A similar question has been raised about the Asians settled in the country for nearly a century who have made sporadic requests for “tribal” recognition. In their case, will it go back to the Hutu and Tutsi question: will they be labelled the “Asian tribe”, or will they get registered as the various ethnic or caste groups that they identify with in India or Pakistan?

Tribe or nation?

Post-colonial Africa’s historical ideological trajectory has been to insist that all the peoples found within any given set of colonial borders at independence could only be considered as “tribes”, the raw material out of which the new nation would be built. This an extremely deeply entrenched mindset among almost the entire African political class, irrespective of country, and whether in government or in the opposition.

But here’s the thing: In the case of the members of the relatively newly-established Rwandan tribe of Uganda, one only has to cross the border (once re-opened) to morph into a member of a nationality, without a change in ethnicity.

Between the countries, the story becomes even more complex. In the last major constitutional revamp, Uganda included a group defined as “Banyarwanda” in the schedule of “tribes” or ethnic groups of the country.

The question arises as to how a European-drawn border developed the magical power to transform the same African ethnicity into either a “tribe” or a “nation”, depending on which side of that border it stood.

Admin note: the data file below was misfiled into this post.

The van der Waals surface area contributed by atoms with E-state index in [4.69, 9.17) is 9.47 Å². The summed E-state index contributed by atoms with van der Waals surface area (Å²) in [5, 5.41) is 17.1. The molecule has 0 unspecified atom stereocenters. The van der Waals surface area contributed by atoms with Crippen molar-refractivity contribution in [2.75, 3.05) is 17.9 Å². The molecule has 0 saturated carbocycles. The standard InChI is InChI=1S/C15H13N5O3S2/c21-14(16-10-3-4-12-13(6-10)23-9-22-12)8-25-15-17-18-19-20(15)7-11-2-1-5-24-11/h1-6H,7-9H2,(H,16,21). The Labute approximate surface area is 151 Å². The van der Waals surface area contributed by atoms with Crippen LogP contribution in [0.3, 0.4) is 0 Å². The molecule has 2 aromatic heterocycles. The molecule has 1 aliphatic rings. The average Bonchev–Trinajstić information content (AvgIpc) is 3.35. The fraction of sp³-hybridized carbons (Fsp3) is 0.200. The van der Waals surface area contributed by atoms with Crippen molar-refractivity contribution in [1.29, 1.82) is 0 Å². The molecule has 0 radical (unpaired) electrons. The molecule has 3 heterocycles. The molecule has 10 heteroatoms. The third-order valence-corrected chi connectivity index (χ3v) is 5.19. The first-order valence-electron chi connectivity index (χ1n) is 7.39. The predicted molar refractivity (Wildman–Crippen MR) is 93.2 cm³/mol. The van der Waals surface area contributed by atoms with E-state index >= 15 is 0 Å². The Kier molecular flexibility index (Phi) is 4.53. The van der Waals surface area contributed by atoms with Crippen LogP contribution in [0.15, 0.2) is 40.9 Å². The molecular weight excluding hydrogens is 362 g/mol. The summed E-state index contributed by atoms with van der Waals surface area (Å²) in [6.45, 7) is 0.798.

Other “tribes” in Uganda, such as (famously, or perhaps infamously) the Baganda, remain trapped. Their pre-colonial status as a nation cannot be as easily re-actualised, as they have no such border they can cross. These designated “tribes” have a dubious status within the given polity. Their rights are ephemeral at best. Their continued existence is viewed with official suspicion, a sort of pre-colonial hangover that must be progressively extinguished, through political means if possible, but by naked force, if necessary. They present in public life often as an abused bargaining tool by members of the petit bourgeois class found among them, as they blackmail those holding state power. “Tribalism” is the destructive political habit that results, and is then used to further stigmatise native identity.

Perhaps Kampala’s problem – evidenced historically by the belittling and patronising attitude towards Kigali since the RPF took power there – is that it cannot shake the thinking that the Kigali regime is little more than a Ugandan “tribe” that happens to control another country. In short, an extension of the attitude it holds towards all the ethnicities within the ambit of its own borders.

All these realities and events strongly suggest that the border is the least of our worries; it is what lies beneath, and before. This is what we shall examine in Parts II and III of this series.

Continue Reading

Trending